Are Natural Gas Takeaway Constraints Looming?
Asked about natural gas takeaway constraints in the Permian Basin, Dealy said the Permian likely will need an additional 2 Bcf/d of capacity every couple of years even with companies growing at modest rates.
“There’s a couple of pipelines that are in the works right now that are looking for commitments and we’re evaluating those and most likely, we will take volumes on one of those…”
Dealy estimated that Pioneer moves about 35% of its gas to the California market, 45-50% to the Gulf Coast market, and at least 15-20% to the Waha market.
“Longer term, I think we’ll reduce that Waha exposure as we move more gas out of the basin,” he added.
Record Free Cash Flow
“Pioneer delivered a strong quarter with production in the upper half of guidance, contributing to our record annual free cash flow generation of $3.2 billion in 2021,” said Sheffield. “This significant free cash flow supported the return of $1.9 billion in 2021 to shareholders through our base-plus-variable dividend program and opportunistic share repurchases.”
He added, “Our deep Midland basin inventory of high-return well locations, coupled with best-in-class margins and operating efficiencies, provides attractive corporate returns that generate durable cash distributions through commodity price cycles.
“The company’s high-return asset base and low-cost structure, combined with our leading environmental, social and governance practices, continue to drive significant value for Pioneer shareholders.”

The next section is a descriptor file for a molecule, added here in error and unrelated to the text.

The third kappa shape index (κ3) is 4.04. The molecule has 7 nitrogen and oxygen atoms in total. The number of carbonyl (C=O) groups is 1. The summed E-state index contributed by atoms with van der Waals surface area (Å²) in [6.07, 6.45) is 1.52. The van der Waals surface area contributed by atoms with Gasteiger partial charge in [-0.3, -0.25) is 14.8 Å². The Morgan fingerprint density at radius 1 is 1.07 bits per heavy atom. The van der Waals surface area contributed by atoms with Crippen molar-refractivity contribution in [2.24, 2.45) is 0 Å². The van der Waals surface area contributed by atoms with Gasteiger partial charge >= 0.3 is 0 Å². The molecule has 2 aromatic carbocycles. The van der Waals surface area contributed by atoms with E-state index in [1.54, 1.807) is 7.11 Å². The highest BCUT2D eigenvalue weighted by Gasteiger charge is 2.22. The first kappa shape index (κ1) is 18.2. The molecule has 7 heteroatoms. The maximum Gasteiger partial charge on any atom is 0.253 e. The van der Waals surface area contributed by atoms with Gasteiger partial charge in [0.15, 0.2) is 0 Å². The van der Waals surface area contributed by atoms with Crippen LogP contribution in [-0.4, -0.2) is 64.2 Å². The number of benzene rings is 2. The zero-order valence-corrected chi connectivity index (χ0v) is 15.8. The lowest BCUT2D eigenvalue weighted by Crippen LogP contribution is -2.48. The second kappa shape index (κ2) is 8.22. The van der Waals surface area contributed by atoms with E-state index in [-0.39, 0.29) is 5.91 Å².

Pioneer’s 4Q drilling, completion and facilities capex totaled $914 million, with total capex, including water infrastructure, totaling $941 million, management said. For the full year 2021, Pioneer’s drilling, completion, and facilities capex was $3.3 billion, with total capex including water infrastructure totaling $3.4 billion.
Pioneer reported an average realized oil price of $76.38/bbl during the fourth quarter. Natural gas liquids (NGL) fetched $38.45/bbl, while the average realized natural gas price was $5.20/Mcf.
These figures are up from $40.94/bbl, $18.51/bbl and $2.37/Mcf, respectively, in 4Q2020.
Production costs including taxes averaged $9.23/bbl/boe, management said.
The company placed 534 horizontal wells on production during the full year.
“Pioneer’s large, contiguous acreage position in the high-margin, high-return Midland basin provides many opportunities that drive a [capital] efficient program,” the company said. “These include an increase in the development of 15,000 foot laterals, of which the company expects to place approximately 50 of these wells on production in 2022.”
In addition, “Pioneer has invested in significant water infrastructure, constructing one of the largest water supply and distribution systems in the Midland basin,” management said. “This water infrastructure helps Pioneer to efficiently execute its large drilling program, while minimizing the use of freshwater by using non-potable reclaimed water from the cities of Midland and Odessa, and recycled produced water from Pioneer’s production operations.”
Pioneer is using two simultaneous fracturing, aka simul-frac crews, in a drive to improve efficiency on the well pad, and is considering adding a third simul-frac crew in the latter part of 2022.
Pioneer reported net income of $763 million ($3.12/share) for the fourth quarter, versus a profit of $43 million (26 cents) in 4Q2020. Full-year net income was $2.12 billion ($9.06/share) in 2021, versus a net loss of $200 million (minus $1.21) in 2020.